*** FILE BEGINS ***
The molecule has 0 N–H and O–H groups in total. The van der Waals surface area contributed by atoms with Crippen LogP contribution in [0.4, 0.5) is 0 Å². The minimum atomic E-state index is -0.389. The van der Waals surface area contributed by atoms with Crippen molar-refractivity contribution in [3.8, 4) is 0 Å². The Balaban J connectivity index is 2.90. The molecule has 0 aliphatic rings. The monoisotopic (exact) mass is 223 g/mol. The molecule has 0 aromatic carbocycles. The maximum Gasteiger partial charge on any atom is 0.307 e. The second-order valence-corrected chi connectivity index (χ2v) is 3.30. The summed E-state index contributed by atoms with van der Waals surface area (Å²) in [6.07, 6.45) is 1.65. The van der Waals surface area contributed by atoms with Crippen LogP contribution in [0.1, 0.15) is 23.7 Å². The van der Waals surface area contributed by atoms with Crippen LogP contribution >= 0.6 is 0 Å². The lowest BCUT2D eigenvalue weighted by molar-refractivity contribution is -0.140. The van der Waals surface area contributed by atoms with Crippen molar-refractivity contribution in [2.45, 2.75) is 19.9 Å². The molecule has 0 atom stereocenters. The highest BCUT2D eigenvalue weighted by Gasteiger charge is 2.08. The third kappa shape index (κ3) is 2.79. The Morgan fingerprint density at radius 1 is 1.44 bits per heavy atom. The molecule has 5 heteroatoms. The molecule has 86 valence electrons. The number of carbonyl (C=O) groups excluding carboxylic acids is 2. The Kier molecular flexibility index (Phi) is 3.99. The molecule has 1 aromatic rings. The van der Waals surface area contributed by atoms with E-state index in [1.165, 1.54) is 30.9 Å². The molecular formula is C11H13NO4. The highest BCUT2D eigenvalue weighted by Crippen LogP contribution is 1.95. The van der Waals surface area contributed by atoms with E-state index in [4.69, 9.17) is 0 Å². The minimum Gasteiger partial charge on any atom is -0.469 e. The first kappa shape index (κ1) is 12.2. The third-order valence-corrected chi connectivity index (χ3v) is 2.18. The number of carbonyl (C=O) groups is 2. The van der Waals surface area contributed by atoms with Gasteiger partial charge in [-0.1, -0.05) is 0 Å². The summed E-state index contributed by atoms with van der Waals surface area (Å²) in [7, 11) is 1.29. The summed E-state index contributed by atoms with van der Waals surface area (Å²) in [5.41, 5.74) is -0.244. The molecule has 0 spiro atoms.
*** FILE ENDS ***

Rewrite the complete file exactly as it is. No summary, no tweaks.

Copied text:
The molecule has 0 N–H and O–H groups in total. The van der Waals surface area contributed by atoms with Crippen LogP contribution in [0.4, 0.5) is 0 Å². The minimum atomic E-state index is -0.389. The van der Waals surface area contributed by atoms with Crippen molar-refractivity contribution in [3.8, 4) is 0 Å². The Balaban J connectivity index is 2.90. The molecule has 0 aliphatic rings. The monoisotopic (exact) mass is 223 g/mol. The molecule has 0 aromatic carbocycles. The maximum Gasteiger partial charge on any atom is 0.307 e. The second-order valence-corrected chi connectivity index (χ2v) is 3.30. The summed E-state index contributed by atoms with van der Waals surface area (Å²) in [6.07, 6.45) is 1.65. The van der Waals surface area contributed by atoms with Crippen LogP contribution in [0.1, 0.15) is 23.7 Å². The van der Waals surface area contributed by atoms with Crippen LogP contribution >= 0.6 is 0 Å². The lowest BCUT2D eigenvalue weighted by molar-refractivity contribution is -0.140. The van der Waals surface area contributed by atoms with Crippen molar-refractivity contribution in [2.45, 2.75) is 19.9 Å². The molecule has 0 atom stereocenters. The highest BCUT2D eigenvalue weighted by Gasteiger charge is 2.08. The third kappa shape index (κ3) is 2.79. The Morgan fingerprint density at radius 1 is 1.44 bits per heavy atom. The molecule has 5 heteroatoms. The molecule has 86 valence electrons. The number of carbonyl (C=O) groups excluding carboxylic acids is 2. The Kier molecular flexibility index (Phi) is 3.99. The molecule has 1 aromatic rings. The van der Waals surface area contributed by atoms with E-state index in [1.165, 1.54) is 30.9 Å². The molecular formula is C11H13NO4. The highest BCUT2D eigenvalue weighted by Crippen LogP contribution is 1.95. The van der Waals surface area contributed by atoms with E-state index in [4.69, 9.17) is 0 Å². The minimum Gasteiger partial charge on any atom is -0.469 e. The first kappa shape index (κ1) is 12.2. The third-order valence-corrected chi connectivity index (χ3v) is 2.18. The number of carbonyl (C=O) groups is 2. The van der Waals surface area contributed by atoms with Gasteiger partial charge in [-0.1, -0.05) is 0 Å². The summed E-state index contributed by atoms with van der Waals surface area (Å²) in [7, 11) is 1.29. The summed E-state index contributed by atoms with van der Waals surface area (Å²) in [5.41, 5.74) is -0.244. The molecule has 0 spiro atoms.